More Trade, More Jobs

Our friends at the Economic Policy Institute are at it again, issuing another study this week that shows some particular trade agreement has cost X thousands of jobs over a certain number of years.

The latest target of EPI’s flawed model is the North American Free Trade Agreement. Enacted in 1994, NAFTA has created a free trade zone comprising the United States, Canada, and Mexico. According to the EPI report,

U.S. trade deficits with Mexico as of 2010 displaced production that could have supported 682,900 U.S. jobs; given the pre-NAFTA trade surplus, all of those jobs have been lost or displaced since NAFTA. This estimate of 682,900 net jobs displaced takes into account the additional jobs created by exports to Mexico.

The report’s author, Robert Scott, claims it foreshadows job losses if Congress passes pending trade agreements with South Korea, Colombia, and Panama.

The EPI model has little relevance to the real American job market. As I’ve pointed out before (here and here), its model is based on an overly narrow view of trade’s impact on the job market. Yes, some people do lose their jobs because of import competition, no news there, but trade also creates jobs through increased exports. And even if we run a trade deficit with a country such as China or Mexico, jobs are also being created by the net inflow of foreign capital, which spurs domestic job creation through lower interest rates and direct investment. The money we save from lower-priced imports also liberates consumer dollars to fuel growth elsewhere in our economy, and cuts costs for import-consuming businesses, boosting their sales and employment.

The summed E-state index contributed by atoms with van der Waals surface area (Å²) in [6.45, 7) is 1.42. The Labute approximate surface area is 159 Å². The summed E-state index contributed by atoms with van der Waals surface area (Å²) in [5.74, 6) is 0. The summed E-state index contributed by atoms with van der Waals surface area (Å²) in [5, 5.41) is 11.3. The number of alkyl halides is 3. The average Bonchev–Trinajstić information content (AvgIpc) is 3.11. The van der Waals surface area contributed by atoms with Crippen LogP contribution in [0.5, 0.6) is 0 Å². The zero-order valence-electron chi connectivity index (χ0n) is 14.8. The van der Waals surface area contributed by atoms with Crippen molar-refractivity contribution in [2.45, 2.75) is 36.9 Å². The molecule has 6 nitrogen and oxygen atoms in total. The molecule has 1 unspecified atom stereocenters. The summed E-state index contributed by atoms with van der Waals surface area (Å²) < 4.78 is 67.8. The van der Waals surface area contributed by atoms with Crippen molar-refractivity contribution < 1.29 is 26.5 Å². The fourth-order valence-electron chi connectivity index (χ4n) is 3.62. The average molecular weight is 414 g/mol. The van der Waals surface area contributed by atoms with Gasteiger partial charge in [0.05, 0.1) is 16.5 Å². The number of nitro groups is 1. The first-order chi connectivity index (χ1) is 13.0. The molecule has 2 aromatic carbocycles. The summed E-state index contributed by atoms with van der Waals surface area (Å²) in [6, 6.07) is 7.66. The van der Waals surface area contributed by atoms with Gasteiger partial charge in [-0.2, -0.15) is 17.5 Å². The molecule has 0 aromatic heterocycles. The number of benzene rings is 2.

Next, consider the EPI numbers on their face. Those alleged 682,900 net jobs lost came over a 16-year period. That’s a bit more than 40,000 jobs lost per year. That is a drop in the bucket in a dynamic economy like ours that creates and eliminates about 15 million jobs each year. Even when unemployment is low, 300,000 or more Americans file for unemployment insurance in a typical week. So even if true, the EPI job loss numbers amount to less than one day’s worth of job displacement for the whole year.

When we look at the actual job market performance since NAFTA was enacted, the irrelevance of the EPI model becomes plain. In the first five years after NAFTA’s passage, 1994-98, when we could have expected it to have the most impact, the U.S. economy ADDED a net 15 million new jobs, including 700,000 manufacturing jobs. In the 16 years since its passage, despite two recessions, our economy still employs 20 million more workers than it did the year before NAFTA passed. (Check out the employment tables in the latest Economic Report of the President.)

In my own April 2011 study of trade and the economy, “The Trade-Balance Creed,” I found that civilian employment in the past 30 years has actually grown quite a bit faster during periods of rising trade deficits compared to periods of declining deficits, just the opposite of what EPI’s distorted model would predict.